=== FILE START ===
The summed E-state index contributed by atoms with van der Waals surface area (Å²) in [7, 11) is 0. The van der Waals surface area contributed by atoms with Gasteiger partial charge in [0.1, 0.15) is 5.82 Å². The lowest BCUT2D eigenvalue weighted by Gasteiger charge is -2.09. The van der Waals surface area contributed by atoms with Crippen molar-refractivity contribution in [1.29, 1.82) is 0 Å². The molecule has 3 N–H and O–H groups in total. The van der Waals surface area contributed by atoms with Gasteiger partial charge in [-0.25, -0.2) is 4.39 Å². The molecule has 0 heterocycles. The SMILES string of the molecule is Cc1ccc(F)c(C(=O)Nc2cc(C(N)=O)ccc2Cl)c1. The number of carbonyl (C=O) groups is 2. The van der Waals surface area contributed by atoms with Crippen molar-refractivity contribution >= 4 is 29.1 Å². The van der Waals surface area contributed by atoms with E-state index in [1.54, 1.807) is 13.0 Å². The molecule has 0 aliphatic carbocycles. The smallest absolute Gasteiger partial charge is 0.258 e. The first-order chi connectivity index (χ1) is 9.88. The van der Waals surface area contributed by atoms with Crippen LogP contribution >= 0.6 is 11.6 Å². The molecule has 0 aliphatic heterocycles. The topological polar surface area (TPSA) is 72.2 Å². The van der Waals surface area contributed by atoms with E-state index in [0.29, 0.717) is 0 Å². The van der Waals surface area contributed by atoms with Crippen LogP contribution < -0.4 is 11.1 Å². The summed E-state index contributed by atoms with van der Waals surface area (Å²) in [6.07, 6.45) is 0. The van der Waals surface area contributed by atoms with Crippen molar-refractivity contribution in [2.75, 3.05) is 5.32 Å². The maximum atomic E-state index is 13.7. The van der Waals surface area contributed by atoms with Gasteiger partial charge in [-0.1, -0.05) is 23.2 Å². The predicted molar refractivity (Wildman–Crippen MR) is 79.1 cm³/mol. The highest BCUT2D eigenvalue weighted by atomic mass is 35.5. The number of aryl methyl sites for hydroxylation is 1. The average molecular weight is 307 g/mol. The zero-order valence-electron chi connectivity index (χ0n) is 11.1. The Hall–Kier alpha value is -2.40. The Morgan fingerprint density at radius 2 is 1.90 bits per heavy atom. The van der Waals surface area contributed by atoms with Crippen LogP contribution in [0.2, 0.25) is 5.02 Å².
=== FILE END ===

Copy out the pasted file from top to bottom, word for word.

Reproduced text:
The summed E-state index contributed by atoms with van der Waals surface area (Å²) in [7, 11) is 0. The van der Waals surface area contributed by atoms with Gasteiger partial charge in [0.1, 0.15) is 5.82 Å². The lowest BCUT2D eigenvalue weighted by Gasteiger charge is -2.09. The van der Waals surface area contributed by atoms with Crippen molar-refractivity contribution in [1.29, 1.82) is 0 Å². The molecule has 3 N–H and O–H groups in total. The van der Waals surface area contributed by atoms with Gasteiger partial charge in [-0.25, -0.2) is 4.39 Å². The molecule has 0 heterocycles. The SMILES string of the molecule is Cc1ccc(F)c(C(=O)Nc2cc(C(N)=O)ccc2Cl)c1. The number of carbonyl (C=O) groups is 2. The van der Waals surface area contributed by atoms with Crippen molar-refractivity contribution >= 4 is 29.1 Å². The van der Waals surface area contributed by atoms with E-state index in [1.54, 1.807) is 13.0 Å². The molecule has 0 aliphatic carbocycles. The smallest absolute Gasteiger partial charge is 0.258 e. The first-order chi connectivity index (χ1) is 9.88. The van der Waals surface area contributed by atoms with Crippen LogP contribution >= 0.6 is 11.6 Å². The molecule has 0 aliphatic heterocycles. The topological polar surface area (TPSA) is 72.2 Å². The van der Waals surface area contributed by atoms with E-state index in [0.29, 0.717) is 0 Å². The van der Waals surface area contributed by atoms with Crippen LogP contribution < -0.4 is 11.1 Å². The summed E-state index contributed by atoms with van der Waals surface area (Å²) in [6.07, 6.45) is 0. The van der Waals surface area contributed by atoms with Crippen molar-refractivity contribution in [2.75, 3.05) is 5.32 Å². The maximum atomic E-state index is 13.7. The van der Waals surface area contributed by atoms with Gasteiger partial charge in [-0.1, -0.05) is 23.2 Å². The predicted molar refractivity (Wildman–Crippen MR) is 79.1 cm³/mol. The highest BCUT2D eigenvalue weighted by atomic mass is 35.5. The number of aryl methyl sites for hydroxylation is 1. The average molecular weight is 307 g/mol. The zero-order valence-electron chi connectivity index (χ0n) is 11.1. The Hall–Kier alpha value is -2.40. The Morgan fingerprint density at radius 2 is 1.90 bits per heavy atom. The van der Waals surface area contributed by atoms with Crippen LogP contribution in [0.2, 0.25) is 5.02 Å².